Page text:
We initiated a company-specific sales-below-cost investigation with respect to ACA. As previously stated in this proceeding, ACA again indicated that it is an exporter, not a producer, of subject merchandise in this review. On March 22, 2004, ACA submitted a list of its unaffiliated honey suppliers, which identified companies, individuals, and cooperatives operating as either producers (beekeepers) or intermediaries (middlemen) in ACA's honey purchases. To calculate a representative COP and CV for the merchandise under consideration, the Department followed the same methodology relied upon in the first administrative review. The Department selected five beekeepers and one middleman from ACA's list of suppliers. See Memorandum to the File: “Cost Respondents,” dated April 23, 2004. On June 17, 2004, the Department notified ACA that it would excuse the selected middleman from responding to the Department's cost questionnaire. The cost information placed on the record by the beekeepers in the current administrative review obviated the need to obtain the middleman costs for purposes of our cost analysis. Thus, as in the previous review, the COP information for ACA was based upon the cost data provided by its five largest beekeeper suppliers.

B. Calculation of COP

In accordance with section 773(b)(3) of the Act, we calculated a COP for each beekeeper supplier based on the sum of the cost of materials and fabrication for the foreign like product, plus amounts for general and administrative (G&A) expenses. We then added the associated selling expenses that ACA incurred to calculate the final COP figure.

(1) Common and Individual Cost Respondent Adjustments

We relied on the COP data submitted by each beekeeper in its cost questionnaire response, except for the adjustments as discussed below.

We adjusted the reported labor costs for all beekeepers. Virtually all of the labor provided was performed by either the owners or by a small number of hired laborers. For reporting purposes, the majority of the cost respondents relied on estimated labor hours and rates for the tasks performed by owners and their employees. Two of the five beekeeper suppliers could not provide any type of supporting documentation for the reported salaries and labor costs reported for their employees. In addition, none of the beekeepers were able to provide support for the reported owners' labor costs. Therefore, to calculate employee labor costs for each of the beekeepers, we relied on the salaries reported for employees from three beekeepers who maintained and provided supporting documentation. For these three beekeepers, we calculated a weighted-average labor cost using the labor costs reported for employees and the quantity of honey produced in kilograms. We then compared this calculated labor cost to the reported labor cost, and used the higher of the two amounts. For the owner's labor costs, we imputed a labor cost retrieved from the Argentine Government's Bulletin For Agricultural Workers.[2] We indexed the owner's salary from the 1995 publication to the November 2003 Argentine Peso Value using the wholesale price index (IPIM).[3] See Cost of Production Adjustments for the Preliminary Results—Associacion de Cooperativas Argentinas (“ACA”) Beekeeper Respondents, dated December 20, 2004, (ACA Cost Memorandum).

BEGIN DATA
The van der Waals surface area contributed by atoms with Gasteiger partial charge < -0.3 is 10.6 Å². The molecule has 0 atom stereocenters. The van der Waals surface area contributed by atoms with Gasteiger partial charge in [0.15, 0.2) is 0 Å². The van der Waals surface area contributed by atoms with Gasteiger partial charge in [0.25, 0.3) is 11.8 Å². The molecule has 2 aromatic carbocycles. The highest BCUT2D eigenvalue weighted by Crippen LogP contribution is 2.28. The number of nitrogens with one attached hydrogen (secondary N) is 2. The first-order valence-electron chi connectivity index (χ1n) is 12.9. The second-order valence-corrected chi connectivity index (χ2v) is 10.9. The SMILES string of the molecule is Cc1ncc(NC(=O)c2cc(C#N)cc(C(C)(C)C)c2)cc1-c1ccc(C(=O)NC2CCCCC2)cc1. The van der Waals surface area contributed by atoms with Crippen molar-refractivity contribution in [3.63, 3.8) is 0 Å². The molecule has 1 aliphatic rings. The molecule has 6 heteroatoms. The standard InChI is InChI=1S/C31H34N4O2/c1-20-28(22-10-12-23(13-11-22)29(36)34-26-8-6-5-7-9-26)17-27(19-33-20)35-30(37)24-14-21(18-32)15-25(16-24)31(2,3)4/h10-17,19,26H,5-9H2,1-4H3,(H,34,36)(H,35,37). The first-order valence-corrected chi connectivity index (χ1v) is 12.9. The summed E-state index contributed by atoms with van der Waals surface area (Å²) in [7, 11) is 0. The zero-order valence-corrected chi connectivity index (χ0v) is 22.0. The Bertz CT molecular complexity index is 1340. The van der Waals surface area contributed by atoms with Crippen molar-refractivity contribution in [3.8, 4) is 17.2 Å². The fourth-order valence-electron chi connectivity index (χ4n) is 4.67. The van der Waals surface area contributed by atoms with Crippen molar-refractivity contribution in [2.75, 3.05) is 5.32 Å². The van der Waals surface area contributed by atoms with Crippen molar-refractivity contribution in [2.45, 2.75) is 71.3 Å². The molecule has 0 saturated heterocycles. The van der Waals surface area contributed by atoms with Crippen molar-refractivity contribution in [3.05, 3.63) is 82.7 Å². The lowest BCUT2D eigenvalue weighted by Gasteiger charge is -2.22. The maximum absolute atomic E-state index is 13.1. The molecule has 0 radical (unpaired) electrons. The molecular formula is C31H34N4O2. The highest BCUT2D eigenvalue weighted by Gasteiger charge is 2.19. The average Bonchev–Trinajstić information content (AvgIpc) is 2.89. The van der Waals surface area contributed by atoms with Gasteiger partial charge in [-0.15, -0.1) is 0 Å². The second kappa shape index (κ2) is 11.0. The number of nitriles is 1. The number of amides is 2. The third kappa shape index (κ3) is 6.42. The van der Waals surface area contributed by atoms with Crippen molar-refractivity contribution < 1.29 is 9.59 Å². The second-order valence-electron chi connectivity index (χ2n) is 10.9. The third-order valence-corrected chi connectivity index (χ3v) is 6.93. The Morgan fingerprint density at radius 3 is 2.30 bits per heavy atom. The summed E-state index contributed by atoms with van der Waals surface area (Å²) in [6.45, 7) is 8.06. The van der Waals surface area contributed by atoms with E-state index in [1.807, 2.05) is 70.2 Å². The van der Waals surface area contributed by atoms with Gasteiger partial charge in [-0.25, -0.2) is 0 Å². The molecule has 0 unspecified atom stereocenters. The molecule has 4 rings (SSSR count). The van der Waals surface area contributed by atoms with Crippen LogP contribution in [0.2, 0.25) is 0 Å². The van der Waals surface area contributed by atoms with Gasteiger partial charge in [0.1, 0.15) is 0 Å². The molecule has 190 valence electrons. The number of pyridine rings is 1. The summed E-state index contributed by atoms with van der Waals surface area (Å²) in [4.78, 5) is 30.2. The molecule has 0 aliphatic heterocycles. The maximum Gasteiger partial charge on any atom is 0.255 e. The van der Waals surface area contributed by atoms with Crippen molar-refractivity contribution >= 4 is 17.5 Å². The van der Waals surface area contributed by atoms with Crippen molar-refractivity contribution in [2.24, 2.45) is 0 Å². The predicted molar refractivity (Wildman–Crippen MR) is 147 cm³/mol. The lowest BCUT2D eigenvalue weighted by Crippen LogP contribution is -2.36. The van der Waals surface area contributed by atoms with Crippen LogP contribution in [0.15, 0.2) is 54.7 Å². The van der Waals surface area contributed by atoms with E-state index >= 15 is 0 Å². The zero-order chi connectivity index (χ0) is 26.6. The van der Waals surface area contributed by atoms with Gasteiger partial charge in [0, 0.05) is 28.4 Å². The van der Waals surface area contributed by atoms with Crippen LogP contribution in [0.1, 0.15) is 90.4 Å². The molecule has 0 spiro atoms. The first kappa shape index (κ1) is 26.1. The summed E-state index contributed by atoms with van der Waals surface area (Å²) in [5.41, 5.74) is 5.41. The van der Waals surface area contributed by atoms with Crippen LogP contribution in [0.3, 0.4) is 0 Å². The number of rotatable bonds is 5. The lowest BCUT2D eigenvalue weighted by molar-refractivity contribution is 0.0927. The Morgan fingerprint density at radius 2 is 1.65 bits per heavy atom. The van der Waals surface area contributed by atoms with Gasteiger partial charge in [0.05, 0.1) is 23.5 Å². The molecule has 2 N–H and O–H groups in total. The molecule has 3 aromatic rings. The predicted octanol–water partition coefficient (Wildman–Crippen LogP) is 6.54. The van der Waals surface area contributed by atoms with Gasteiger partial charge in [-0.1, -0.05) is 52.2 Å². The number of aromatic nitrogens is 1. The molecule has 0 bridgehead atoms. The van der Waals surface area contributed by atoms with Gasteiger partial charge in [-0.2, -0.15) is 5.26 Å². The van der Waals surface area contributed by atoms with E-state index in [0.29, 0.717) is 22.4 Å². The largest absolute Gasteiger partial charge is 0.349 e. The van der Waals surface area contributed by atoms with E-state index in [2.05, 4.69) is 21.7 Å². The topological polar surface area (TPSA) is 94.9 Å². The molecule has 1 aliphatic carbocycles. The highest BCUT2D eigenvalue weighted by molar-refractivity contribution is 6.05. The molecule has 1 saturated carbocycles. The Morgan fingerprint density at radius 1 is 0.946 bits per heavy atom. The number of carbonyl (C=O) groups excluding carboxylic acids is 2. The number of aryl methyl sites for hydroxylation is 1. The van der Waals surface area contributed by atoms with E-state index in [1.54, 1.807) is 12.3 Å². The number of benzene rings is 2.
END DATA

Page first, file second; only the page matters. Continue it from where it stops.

With respect to feed for their hives, the beekeepers did not keep formal records on consumption rates or inventory. Similar to the previous review, we calculated a per-kilogram feed cost for each beekeeper based on the cost studies from the petition. For each beekeeper, we compared the calculated per-unit feed cost figures to those reported by the beekeeper, and relied on the higher of the two.

(2) Individual Cost Respondent Adjustments

For two of the beekeeper cost respondents, we made minor cost adjustments based on information Start Printed Page 77199provided in a supplemental questionnaire response and our findings at verification. See (ACA Cost Memorandum).

C. Test of Third-Country Prices and Results of the Cost of Prodcution Test

In determining whether to disregard third country market sales made at prices below the COP, in accordance with sections 773(b)(1)(A) and (B) of the Act, we examined: (1) Whether, within an extended period of time, such sales were made in substantial quantities; and (2) whether such sales were made at prices which permitted the recovery of all costs within a reasonable period of time in the normal course of trade. Where less than 20 percent of the respondent's home market sales of a given model (i.e., CONNUM) were at prices below the COP, we did not disregard any below-cost sales of that model because we determined that the below-cost sales were not made within an extended period of time and in “substantial quantities.” Where 20 percent or more of the respondent's home market sales of a given model were at prices less than COP, we disregarded the below-cost sales because: (1) They were made within an extended period of time in “substantial quantities,” in accordance with sections 773(b)(2)(B) and (C) of the Act, and (2) based on our comparison of prices to the weighted-average COPs for the POR, they were at prices which would not permit the recovery of all costs within a reasonable period of time, in accordance with section 773(b)(2)(D) of the Act. Therefore, for purposes of this administrative review, we disregarded below-cost sales made by ACA where 20 percent or more of the respondent's home market sales of a given model were at prices less than COP, and used the remaining sales as the basis for determining NV, in accordance with section 773(b)(1) of the Act.

Price-to-Price Comparisons

ACA